A Journey into a Silent Language
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A Journey into a Silent Language

The Horse – a creature that has worked beside us for thousands of years. They have aided in our transportation, in our farming and in our wars. The more we live in an artificial world, we walk on cement floors, our bare feet don’t touch the ground, we can sit on these horses and we can feel grounded through that horse. The horse has its own language and it’s mostly silent. We can learn to communicate with them by moving in ways that makes sense to them. Body language is a result of the emotional messaging so if they send out a message that isn’t picked up, the body language will follow it. So, it’s like turning the volume up for them. Here I gave you an emotional message and then gave you some body language and you still didn’t hear it so here is a kick or here’s a nip.

Christa Meremadi [Horse Trainer]:[Click here for a Horse Training Manual] Traditional horsemanship is based on fear and it’s kind of scaring the horse into doing what you want them to do and you have a result, which is a horse that’s reacting out of fear and out of what might happen if I don’t do it as opposed to a horse with natural horsemanship that has decided to consciously make an effort to join and be a partner with you. When you are a little kid and your mom says, “Don’t hit your little sister. Don’t pull my hair”, all of those things are rule governed behaviour patterns that allow us to live in a society harmoniously. Each specific species has their own set of rule governed behaviour patterns because without those they are not going to make it.
Sandy Diamond: The horse shouldn’t be expected to understand our rule governed behaviour patterns, or our society, especially from a disciplinarian point of view.

Whenever you have a prey animal captured by a predator they are going to try to flee. One of the major problems in communication between the horses and people is where you have a person that’s acting like a predator, “Come here you stupid horse and behave yourself.” And that person might have a piece of equipment on that horse that the horse can’t leave so do run little tiny circles around them because it’s brain is telling its feet to get in gear and go somewhere.

Left-right cerebral hemisphere is the two parts of our brain. The right side is the more instinctual side, it’s where we have emotional reactions and instinctive reactions where we just react, we don’t think about them. The analytical side of our brain is like a problem solving, thought processing. Horses use analytical reactions after they have managed to build a former trust with people and that’s the only time you’ll see a horse think about how they are going to respond as opposed to just reacting.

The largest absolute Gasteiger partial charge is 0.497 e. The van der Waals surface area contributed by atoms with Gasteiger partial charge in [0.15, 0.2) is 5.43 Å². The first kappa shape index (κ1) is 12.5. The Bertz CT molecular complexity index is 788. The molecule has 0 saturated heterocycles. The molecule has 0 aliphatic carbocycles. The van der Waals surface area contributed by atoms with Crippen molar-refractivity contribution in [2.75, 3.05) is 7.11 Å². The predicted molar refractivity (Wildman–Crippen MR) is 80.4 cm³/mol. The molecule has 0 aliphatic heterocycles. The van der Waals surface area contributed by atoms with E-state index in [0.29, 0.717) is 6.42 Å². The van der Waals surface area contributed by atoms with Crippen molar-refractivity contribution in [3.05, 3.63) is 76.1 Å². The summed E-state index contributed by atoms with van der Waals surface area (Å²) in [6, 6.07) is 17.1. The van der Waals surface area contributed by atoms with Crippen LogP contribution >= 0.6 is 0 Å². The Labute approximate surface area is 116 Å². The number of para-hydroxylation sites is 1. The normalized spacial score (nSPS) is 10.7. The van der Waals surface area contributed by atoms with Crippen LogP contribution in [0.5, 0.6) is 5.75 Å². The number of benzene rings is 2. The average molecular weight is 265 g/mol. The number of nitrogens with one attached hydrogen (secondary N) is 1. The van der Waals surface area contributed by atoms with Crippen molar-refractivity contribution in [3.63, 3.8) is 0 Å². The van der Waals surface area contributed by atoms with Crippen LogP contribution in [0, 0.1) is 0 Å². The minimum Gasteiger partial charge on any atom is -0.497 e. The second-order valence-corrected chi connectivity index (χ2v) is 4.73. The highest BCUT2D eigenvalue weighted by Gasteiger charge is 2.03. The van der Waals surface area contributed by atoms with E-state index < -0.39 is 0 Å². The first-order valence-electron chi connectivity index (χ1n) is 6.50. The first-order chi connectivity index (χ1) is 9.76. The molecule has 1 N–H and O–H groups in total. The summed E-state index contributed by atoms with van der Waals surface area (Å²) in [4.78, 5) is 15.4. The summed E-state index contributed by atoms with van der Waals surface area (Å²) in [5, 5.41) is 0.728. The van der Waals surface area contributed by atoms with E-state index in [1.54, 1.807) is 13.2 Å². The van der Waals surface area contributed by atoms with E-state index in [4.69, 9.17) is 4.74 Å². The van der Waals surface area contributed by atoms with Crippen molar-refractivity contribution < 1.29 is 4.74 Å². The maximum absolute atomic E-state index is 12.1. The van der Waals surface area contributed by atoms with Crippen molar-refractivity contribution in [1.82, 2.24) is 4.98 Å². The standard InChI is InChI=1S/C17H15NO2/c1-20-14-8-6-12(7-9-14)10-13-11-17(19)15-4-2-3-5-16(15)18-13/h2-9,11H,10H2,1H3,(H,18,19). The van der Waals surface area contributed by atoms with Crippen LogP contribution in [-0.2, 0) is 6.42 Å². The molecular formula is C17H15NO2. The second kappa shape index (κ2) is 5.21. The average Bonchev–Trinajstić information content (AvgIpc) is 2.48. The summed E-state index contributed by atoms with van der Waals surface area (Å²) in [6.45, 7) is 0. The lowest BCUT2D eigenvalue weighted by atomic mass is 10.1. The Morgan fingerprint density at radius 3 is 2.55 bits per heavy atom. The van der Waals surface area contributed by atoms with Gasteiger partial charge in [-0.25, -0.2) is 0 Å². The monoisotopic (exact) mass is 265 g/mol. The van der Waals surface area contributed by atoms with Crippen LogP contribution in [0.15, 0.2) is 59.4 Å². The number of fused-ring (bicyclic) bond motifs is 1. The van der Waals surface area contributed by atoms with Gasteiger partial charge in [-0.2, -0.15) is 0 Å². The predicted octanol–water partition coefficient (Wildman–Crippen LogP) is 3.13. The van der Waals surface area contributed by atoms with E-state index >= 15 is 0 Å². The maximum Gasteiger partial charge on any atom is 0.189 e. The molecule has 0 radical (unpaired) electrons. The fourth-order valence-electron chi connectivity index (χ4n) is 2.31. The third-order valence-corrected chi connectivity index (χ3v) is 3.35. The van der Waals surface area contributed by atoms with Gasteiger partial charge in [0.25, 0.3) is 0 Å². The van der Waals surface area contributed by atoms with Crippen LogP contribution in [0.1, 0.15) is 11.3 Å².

Will Clinging [Horse Trainer Coach]: I think a lot of horses feel they are being ignored; they are not being listened to. Because they are, effectively, always trying to communicate with us, we just don’t give them the credit for that. It’s not a technique, it’s not an exercise, it’s not a movement, it’s an attitude. The hardest aspect is being honest with yourself of what is going on, accepting the credit or the blame. We make ourselves believe what we want to believe.

Horses are always testing and if you as a person come into your horse’s world, wanting to be part of their world as opposed to forcing them to become part of our world. If you give them that opportunity they are always going to be testing because the horse does not really want to be the leader. Horses are much happier being followers than leaders, the reason being is the leader has to be responsible for the safety of the individuals that he is the leader of. If you are the person and I am the horse and I know that you don’t have enough knowledge of how to control me, you’re certainly not going to have enough knowledge to control a predator that might want to eat me, so why would I respect you?

They can teach us empathy, they can teach us honesty, they can teach us sincerity, because they are all of those things, if we are prepared to learn. We overcomplicate everything, you know, we have ego, we have greed, we have, you know, a lot of status things that are more important to us – appearance. Horses don’t have an ego, they don’t have hidden agendas that we do. They don’t need to look cool in front of their friends. We manipulate situations to our advantage where horses don’t.

The other things you hear people saying is ‘I own this horse, I feed him, I pay all his bills. I own him, body and soul.’ The only problem is nobody told the horse about this. The horses are complete entity in and of themselves. Somebody might own their body but nobody owns their spirit.

Spunky Monkeys
Macacks love to monkey around. Here in Southern India, when a peddler leaves a fruit cart unattended for just a single moment, these balled Spunky Monkeys pounce on it like hungry ants at a company picnic.

Small Horse

Thumbelina was a fluke actually, we didn’t breed for this. She is a dwarf, miniy and so she is about seventeen and a half inches tall and according to Guinness, she is the shortest horse in history.